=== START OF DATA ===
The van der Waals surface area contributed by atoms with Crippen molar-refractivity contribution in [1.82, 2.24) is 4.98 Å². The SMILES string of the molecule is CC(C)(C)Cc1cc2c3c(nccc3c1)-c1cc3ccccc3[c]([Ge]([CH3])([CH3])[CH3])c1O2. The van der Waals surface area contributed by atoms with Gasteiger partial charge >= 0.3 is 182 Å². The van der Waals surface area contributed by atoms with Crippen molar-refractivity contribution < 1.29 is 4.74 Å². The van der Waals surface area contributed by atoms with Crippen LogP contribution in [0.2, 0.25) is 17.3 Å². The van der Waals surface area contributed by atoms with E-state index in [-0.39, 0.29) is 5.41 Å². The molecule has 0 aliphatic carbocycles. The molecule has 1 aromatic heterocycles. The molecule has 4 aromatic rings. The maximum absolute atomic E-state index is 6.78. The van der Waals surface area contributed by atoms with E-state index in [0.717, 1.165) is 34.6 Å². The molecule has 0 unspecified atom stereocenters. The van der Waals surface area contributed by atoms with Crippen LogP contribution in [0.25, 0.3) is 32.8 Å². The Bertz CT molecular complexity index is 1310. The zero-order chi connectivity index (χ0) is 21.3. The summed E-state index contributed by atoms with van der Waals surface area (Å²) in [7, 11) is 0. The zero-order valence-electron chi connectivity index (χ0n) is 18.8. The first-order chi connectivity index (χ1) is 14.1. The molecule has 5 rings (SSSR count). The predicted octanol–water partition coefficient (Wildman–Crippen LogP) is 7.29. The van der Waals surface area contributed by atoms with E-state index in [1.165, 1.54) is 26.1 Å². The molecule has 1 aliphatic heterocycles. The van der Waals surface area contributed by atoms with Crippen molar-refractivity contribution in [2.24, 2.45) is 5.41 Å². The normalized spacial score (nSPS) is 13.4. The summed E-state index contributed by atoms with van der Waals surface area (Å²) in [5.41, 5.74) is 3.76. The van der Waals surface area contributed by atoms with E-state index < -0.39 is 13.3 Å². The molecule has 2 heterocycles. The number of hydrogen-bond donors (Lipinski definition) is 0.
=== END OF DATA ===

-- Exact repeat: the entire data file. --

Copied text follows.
The van der Waals surface area contributed by atoms with Crippen molar-refractivity contribution in [1.82, 2.24) is 4.98 Å². The SMILES string of the molecule is CC(C)(C)Cc1cc2c3c(nccc3c1)-c1cc3ccccc3[c]([Ge]([CH3])([CH3])[CH3])c1O2. The van der Waals surface area contributed by atoms with Gasteiger partial charge >= 0.3 is 182 Å². The van der Waals surface area contributed by atoms with Crippen molar-refractivity contribution < 1.29 is 4.74 Å². The van der Waals surface area contributed by atoms with Crippen LogP contribution in [0.2, 0.25) is 17.3 Å². The van der Waals surface area contributed by atoms with E-state index in [-0.39, 0.29) is 5.41 Å². The molecule has 0 aliphatic carbocycles. The molecule has 1 aromatic heterocycles. The molecule has 4 aromatic rings. The maximum absolute atomic E-state index is 6.78. The van der Waals surface area contributed by atoms with E-state index in [0.717, 1.165) is 34.6 Å². The molecule has 0 unspecified atom stereocenters. The van der Waals surface area contributed by atoms with Crippen LogP contribution in [0.25, 0.3) is 32.8 Å². The Bertz CT molecular complexity index is 1310. The zero-order chi connectivity index (χ0) is 21.3. The summed E-state index contributed by atoms with van der Waals surface area (Å²) in [7, 11) is 0. The zero-order valence-electron chi connectivity index (χ0n) is 18.8. The first-order chi connectivity index (χ1) is 14.1. The molecule has 5 rings (SSSR count). The predicted octanol–water partition coefficient (Wildman–Crippen LogP) is 7.29. The van der Waals surface area contributed by atoms with E-state index in [1.165, 1.54) is 26.1 Å². The molecule has 1 aliphatic heterocycles. The van der Waals surface area contributed by atoms with Crippen molar-refractivity contribution in [2.24, 2.45) is 5.41 Å². The normalized spacial score (nSPS) is 13.4. The summed E-state index contributed by atoms with van der Waals surface area (Å²) in [5.41, 5.74) is 3.76. The van der Waals surface area contributed by atoms with E-state index < -0.39 is 13.3 Å². The molecule has 2 heterocycles. The number of hydrogen-bond donors (Lipinski definition) is 0.